What’s What in Our Government? Let’s Get Smarter about Portland, Oregon

Contributed by Dannelle D. Stevens, Chair of the Election Integrity Platform Sub-committee

Portland City Hall

Portland used to be called “the city that works”.  Now, it doesn’t seem to work!
What can YOU do about it?  A lot!

First, note that a citizen-oversight group is working on making a difference and has the power to make a big difference!  The Portland Charter Review Commission was created by law and meets every 10 years to assess how our city government is working. Check out the Commission here!. This current citizen-oversight group of 20 mostly young, diverse, and politically active people can recommend to the current council and send to voters their recommendations for changes in our city government STRUCTURE and OPERATIONS!

Second, recognize that this Portland Charter Review Commission needs to hear from all of us.
Submit only your email for updates for Review Commission meetings and activities.

Third, ACT!  Pay attention to the Commission website because they are in “the-seeking-public-comment” mode.   To comment on changing the form of government, you can enter your comment here: PublicComment Form of Government. Submit your comment by 8:00 AM two days before the meeting.To attend the Form of Government meeting via Zoom, go to the EVENTS page on the Review Commission website and click the Zoom link on the day. There are other meetings on the Events page that you might want to attend, as well.

Form of Government Sub-Committee: Monday, Nov. 1, 2021, 6-8 PM and Tuesday, Nov. 30, 2021, 6-8 PM

Here is a quick summary of the problems and suggestions for improvement in Form of Government.

Fundamental problems with the structure of the city of Portland government

Currently, there are only five Council members.  We have a COMMISSION form of government. All Council members are elected at large, meaning by all the people, not by geographic districts. The Mayor is elected at large and is one of the five members of the City Council.

After Commissioners are elected and as a commission form of government, the Mayor divides up all the city agencies and each Council member manages that agency. They must manage key city agencies like housing, water, police, parks and recreation, development services, social services, etc.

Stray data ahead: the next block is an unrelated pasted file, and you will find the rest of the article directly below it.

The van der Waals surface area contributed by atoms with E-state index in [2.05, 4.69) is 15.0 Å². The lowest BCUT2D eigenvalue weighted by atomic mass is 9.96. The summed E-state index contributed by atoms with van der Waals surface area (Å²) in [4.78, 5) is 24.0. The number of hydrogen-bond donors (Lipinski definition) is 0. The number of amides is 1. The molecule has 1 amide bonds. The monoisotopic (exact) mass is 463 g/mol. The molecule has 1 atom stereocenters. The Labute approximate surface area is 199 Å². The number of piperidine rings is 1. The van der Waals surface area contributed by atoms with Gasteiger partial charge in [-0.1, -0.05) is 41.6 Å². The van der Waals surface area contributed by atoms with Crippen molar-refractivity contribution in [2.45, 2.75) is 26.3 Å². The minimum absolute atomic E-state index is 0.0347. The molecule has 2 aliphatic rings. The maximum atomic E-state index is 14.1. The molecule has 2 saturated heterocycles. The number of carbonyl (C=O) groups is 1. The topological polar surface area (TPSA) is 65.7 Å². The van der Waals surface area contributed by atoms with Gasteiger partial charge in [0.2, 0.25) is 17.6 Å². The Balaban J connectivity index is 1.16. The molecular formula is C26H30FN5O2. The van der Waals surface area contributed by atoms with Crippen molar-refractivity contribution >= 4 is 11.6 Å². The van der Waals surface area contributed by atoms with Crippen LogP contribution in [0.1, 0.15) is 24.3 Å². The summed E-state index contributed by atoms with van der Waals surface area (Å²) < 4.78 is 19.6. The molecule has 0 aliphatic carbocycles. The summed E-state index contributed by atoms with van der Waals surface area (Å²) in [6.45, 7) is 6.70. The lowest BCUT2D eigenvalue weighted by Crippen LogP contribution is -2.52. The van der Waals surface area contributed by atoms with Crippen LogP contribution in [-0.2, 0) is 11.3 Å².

None of these commissioners are elected with the idea that they know anything about managing, for example, the water bureau. None are prepared to manage these large and complex agencies. It takes a long time to learn how to work with the agencies, implement policies, and meet the city’s needs like addressing the homeless crisis.

Many observers have concluded that the commission form of government might work for a city of 10,000, but, not for a big city of more than 800,000.

There are experts who do know and can manage these vital departments in a non-partisan way. These experts would be accountable to the City Council. Many cities around Portland have a city manager-council form of government.

Suggested Ideas for addressing these structural problems.

1. Fundamentally change the form of government from the commission form to a form with a City Manager who is hired and can be fired by the City Council, and a City Council of at least nine members with or without a mayor elected separately.

 2. Fundamentally change job descriptions. City Council members would maintain its legislative role–making policy and allocating money to implement policy.  The City Manager would manage all agencies.

 3. Elect a non-partisan mayor in a city-wide election. Elect non-partisan council members by districts that are drawn by an independent, non-partisan commission. Districts should be equally populated, contiguous and compact, and represent the diversity of the city’s residents. Each district would have the same number of representatives; 1 or more.  4. Create citizen oversight and advisory boards to to inform bureaus and departments–such as policing, land use, homelessness, civil rights, parks and recreation.

This is part of a series of articles about how government works. For more information about the Election Integrity Study Group, visit the Volunteer Opportunities page. To contact Dannelle D. Stevens, email

photo credit: Wikipedia